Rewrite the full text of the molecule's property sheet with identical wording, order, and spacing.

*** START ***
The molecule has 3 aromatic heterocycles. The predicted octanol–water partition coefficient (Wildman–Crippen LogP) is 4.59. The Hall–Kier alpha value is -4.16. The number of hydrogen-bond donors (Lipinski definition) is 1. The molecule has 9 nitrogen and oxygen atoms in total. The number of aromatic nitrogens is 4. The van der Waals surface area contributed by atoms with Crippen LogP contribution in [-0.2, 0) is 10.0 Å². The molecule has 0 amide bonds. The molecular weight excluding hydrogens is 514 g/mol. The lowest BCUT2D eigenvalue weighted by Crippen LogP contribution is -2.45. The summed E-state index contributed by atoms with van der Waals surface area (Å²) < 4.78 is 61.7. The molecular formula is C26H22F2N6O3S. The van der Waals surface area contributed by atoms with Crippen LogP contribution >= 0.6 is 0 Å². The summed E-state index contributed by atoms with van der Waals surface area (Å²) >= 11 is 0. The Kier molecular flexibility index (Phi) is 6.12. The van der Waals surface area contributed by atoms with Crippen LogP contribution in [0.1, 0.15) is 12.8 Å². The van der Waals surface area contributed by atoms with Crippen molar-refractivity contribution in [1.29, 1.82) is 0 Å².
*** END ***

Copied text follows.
The molecule has 3 aromatic heterocycles. The predicted octanol–water partition coefficient (Wildman–Crippen LogP) is 4.59. The Hall–Kier alpha value is -4.16. The number of hydrogen-bond donors (Lipinski definition) is 1. The molecule has 9 nitrogen and oxygen atoms in total. The number of aromatic nitrogens is 4. The van der Waals surface area contributed by atoms with Crippen LogP contribution in [-0.2, 0) is 10.0 Å². The molecule has 0 amide bonds. The molecular weight excluding hydrogens is 514 g/mol. The lowest BCUT2D eigenvalue weighted by Crippen LogP contribution is -2.45. The summed E-state index contributed by atoms with van der Waals surface area (Å²) < 4.78 is 61.7. The molecular formula is C26H22F2N6O3S. The van der Waals surface area contributed by atoms with Crippen LogP contribution >= 0.6 is 0 Å². The summed E-state index contributed by atoms with van der Waals surface area (Å²) >= 11 is 0. The Kier molecular flexibility index (Phi) is 6.12. The van der Waals surface area contributed by atoms with Crippen LogP contribution in [0.1, 0.15) is 12.8 Å². The van der Waals surface area contributed by atoms with Crippen molar-refractivity contribution in [1.29, 1.82) is 0 Å².